Edging towards the “big C”

The DAX has already done it. The CAC is flirting with it. The FTSE is halfway there, and the ASX is now within double digits for the first time since June 2013. We are, of course, talking about corrections.

Source: Bloomberg

The state of play

  • Some interesting trading stats are currently catching my attention – for the last five days the peak of the ASX has come at around 12pm to 1pm before promptly being sold off all the way to the close. Three of the past five days have closed at the low of the day.


  • The S&P is also producing an interesting stat: Only 23% of listed companies on the S&P 500 are above their 20-day moving average. Every time the S&P has crossed the 20% mark in the past six years it has bounced, and hard – we are almost there. So something to watch in the short term.


  • Big news from the MSCI – The China A50 will be included into the MSCI emerging markets index. We have already seen a few excited investors buying into the news.


  • However, there is no specific time as to when it will be added. The reason given? ‘MSCI expects to include China A‐shares in its global benchmarks after a few important remaining issues related to market accessibility have been resolved.’ No doubt, this is a very exciting development.


  • Three issues to be resolved include: The quota allocation process, capital mobility restrictions and beneficial ownership. This left the MSCI to conclude – ‘[MSCI] recognizes the significant progress to date and ongoing reform efforts. China A‐shares will remain on the 2016 review list for potential inclusion into Emerging Markets.’ So we are some months off.


  • The bond market continues to be the ‘exciting’ space (something not normally associated with bonds, considering their perceived ‘safety’).


  • The US ten-year added a further five basis points (bps) overnight to a 12-month high of 2.43%. That is also a breach of the highest level reached during the ‘taper tantrum’. Conclusion: The Fed funds rates will rise in 2015; the market is telling you so.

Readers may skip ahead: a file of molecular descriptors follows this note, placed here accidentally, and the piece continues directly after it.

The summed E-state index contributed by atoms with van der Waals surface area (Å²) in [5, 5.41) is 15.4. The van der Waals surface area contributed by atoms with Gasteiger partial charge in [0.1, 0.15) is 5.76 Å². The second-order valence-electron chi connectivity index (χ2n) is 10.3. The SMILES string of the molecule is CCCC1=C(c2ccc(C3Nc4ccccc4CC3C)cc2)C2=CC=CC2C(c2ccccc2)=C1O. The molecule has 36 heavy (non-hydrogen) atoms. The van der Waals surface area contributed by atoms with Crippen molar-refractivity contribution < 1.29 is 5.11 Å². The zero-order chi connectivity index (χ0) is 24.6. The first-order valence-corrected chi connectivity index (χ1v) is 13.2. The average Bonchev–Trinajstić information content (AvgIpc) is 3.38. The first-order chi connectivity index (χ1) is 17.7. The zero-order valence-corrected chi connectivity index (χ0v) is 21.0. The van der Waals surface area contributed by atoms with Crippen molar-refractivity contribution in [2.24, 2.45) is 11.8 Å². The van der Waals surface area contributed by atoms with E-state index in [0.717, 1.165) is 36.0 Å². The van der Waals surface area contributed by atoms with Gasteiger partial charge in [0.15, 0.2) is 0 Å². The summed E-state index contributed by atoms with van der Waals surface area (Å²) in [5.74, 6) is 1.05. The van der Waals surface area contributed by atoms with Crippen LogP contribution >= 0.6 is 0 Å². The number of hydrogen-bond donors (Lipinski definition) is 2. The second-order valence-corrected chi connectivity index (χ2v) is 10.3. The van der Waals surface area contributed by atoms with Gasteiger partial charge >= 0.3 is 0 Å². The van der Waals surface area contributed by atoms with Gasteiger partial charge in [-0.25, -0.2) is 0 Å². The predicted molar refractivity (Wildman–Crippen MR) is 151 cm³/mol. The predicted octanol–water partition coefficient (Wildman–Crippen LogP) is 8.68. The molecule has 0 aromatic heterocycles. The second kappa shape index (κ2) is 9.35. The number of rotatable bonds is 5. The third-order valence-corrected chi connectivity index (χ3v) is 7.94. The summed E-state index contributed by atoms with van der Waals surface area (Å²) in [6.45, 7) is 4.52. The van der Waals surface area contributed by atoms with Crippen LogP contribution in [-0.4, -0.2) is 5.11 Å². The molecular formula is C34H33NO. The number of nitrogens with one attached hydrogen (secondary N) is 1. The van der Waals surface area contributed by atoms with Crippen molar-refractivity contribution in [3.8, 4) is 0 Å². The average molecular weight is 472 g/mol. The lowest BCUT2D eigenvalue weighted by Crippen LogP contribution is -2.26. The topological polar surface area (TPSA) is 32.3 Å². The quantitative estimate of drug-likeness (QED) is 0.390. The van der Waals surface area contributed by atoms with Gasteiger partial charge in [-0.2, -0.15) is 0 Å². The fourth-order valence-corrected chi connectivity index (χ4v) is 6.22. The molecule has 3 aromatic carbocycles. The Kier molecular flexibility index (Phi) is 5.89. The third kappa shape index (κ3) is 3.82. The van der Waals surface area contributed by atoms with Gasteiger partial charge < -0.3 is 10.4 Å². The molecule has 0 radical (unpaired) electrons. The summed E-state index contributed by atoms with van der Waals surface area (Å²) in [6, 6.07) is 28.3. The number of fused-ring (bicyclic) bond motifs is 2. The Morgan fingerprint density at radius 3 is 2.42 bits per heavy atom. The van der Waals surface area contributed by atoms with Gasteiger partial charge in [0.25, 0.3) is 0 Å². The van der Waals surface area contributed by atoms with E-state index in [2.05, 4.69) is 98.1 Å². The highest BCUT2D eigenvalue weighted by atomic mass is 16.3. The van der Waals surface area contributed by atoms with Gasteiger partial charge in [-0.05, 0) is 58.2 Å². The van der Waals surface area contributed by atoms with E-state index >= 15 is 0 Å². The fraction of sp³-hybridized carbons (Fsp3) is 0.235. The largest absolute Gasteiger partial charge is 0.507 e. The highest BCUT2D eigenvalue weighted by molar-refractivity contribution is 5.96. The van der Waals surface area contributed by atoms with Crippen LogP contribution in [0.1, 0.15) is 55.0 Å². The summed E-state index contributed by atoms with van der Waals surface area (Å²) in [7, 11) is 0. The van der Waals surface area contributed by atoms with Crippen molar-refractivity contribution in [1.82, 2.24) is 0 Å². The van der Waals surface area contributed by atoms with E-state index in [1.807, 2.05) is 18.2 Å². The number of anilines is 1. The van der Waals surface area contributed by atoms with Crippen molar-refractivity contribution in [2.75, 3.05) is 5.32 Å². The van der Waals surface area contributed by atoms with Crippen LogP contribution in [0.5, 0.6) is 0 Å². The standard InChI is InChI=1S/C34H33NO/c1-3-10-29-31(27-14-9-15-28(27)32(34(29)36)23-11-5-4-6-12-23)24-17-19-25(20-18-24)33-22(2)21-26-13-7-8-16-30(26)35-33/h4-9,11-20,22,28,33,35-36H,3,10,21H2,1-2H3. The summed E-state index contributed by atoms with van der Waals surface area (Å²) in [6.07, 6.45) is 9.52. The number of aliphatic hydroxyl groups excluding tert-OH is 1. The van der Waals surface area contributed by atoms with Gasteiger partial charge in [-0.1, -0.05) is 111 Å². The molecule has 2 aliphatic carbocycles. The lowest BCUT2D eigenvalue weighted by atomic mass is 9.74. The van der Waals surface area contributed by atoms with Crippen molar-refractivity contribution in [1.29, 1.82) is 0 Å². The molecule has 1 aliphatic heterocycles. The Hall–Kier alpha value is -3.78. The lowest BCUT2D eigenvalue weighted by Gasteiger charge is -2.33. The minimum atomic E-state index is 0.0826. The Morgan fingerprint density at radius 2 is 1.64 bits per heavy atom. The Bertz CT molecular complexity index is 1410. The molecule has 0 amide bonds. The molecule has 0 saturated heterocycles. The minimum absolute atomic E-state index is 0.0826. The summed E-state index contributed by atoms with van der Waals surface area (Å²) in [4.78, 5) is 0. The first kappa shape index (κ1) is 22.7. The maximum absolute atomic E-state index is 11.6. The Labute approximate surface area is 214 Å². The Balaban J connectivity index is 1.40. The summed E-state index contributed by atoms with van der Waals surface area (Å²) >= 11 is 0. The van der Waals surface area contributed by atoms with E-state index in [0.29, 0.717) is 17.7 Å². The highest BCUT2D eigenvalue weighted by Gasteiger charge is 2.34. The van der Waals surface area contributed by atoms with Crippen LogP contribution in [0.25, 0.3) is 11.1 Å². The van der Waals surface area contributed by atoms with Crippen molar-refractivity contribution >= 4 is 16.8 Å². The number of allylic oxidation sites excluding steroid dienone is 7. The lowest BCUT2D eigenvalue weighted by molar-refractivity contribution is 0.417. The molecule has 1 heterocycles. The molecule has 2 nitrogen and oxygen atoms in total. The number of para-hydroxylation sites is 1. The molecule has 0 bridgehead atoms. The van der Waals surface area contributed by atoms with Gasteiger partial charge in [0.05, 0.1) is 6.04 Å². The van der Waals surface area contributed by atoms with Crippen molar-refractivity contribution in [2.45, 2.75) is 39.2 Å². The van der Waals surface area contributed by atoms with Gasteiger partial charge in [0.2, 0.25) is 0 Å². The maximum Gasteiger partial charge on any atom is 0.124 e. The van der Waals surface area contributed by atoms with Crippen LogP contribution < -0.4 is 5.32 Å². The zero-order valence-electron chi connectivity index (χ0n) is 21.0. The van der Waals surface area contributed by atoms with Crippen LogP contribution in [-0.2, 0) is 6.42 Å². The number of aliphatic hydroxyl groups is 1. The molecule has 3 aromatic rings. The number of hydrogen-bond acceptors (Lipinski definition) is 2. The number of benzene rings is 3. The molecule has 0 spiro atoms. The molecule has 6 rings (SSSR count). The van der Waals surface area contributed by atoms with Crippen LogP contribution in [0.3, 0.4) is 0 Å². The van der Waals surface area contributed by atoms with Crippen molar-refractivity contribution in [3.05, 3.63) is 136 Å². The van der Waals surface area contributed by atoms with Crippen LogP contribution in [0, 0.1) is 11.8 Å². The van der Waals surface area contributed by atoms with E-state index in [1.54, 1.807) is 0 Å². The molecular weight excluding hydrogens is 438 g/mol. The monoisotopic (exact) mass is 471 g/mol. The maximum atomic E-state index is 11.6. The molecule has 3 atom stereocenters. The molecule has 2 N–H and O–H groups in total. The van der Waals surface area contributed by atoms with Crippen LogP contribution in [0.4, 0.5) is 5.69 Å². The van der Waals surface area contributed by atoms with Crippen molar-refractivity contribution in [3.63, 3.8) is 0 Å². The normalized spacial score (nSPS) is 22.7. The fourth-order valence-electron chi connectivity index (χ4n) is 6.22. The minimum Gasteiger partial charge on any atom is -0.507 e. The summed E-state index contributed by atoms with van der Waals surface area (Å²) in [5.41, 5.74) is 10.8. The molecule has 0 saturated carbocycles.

• Bunds are now within four bps of 1% having added a further eight bps to the near 100 bps added since Bill Goss called them the ‘short of the century’ a mere six weeks ago. Gilts are now at 2.11%.


  • The Australian bond moves have been just as staggering. Before the May rate cut all bonds up to the five-year were sub the cash rate at the time of 2.25%. Now none of them are under the cash rate with the two-year at 2.09%.


  • The ten-year has added 60 plus bps since the April low and is testing the downtrend resistance level of 3.1%. There isn’t any major resistance till 3.5%. If borrowing rates hit this high the business confidence numbers seen yesterday will evaporate – and fast!


  • The RBA might want a steady cash rate for a more conducive lending environment – bond markets, however, are giving that idea a squeeze as borrowing rates jump towards unfavourable levels.


  • Keep an eye on 5411 and then 5397 – At 5411 all year-to-date gains in the ASX evaporate. 5397 is the 10% correction level from the intraday high on 3 March.

Ahead of the Australian open

Glenn Stevens is addressing the economic society of Australia at 12.50pm today – he’s unlikely to say anything of substance. However, if he is ‘overly’ neutral rate expectations will swing further to the centre and we’ll see the AUD shifting up. His Q&A can always throw up a curve ball.

We are currently calling the ASX flat at 5465. The big C is edging closer.

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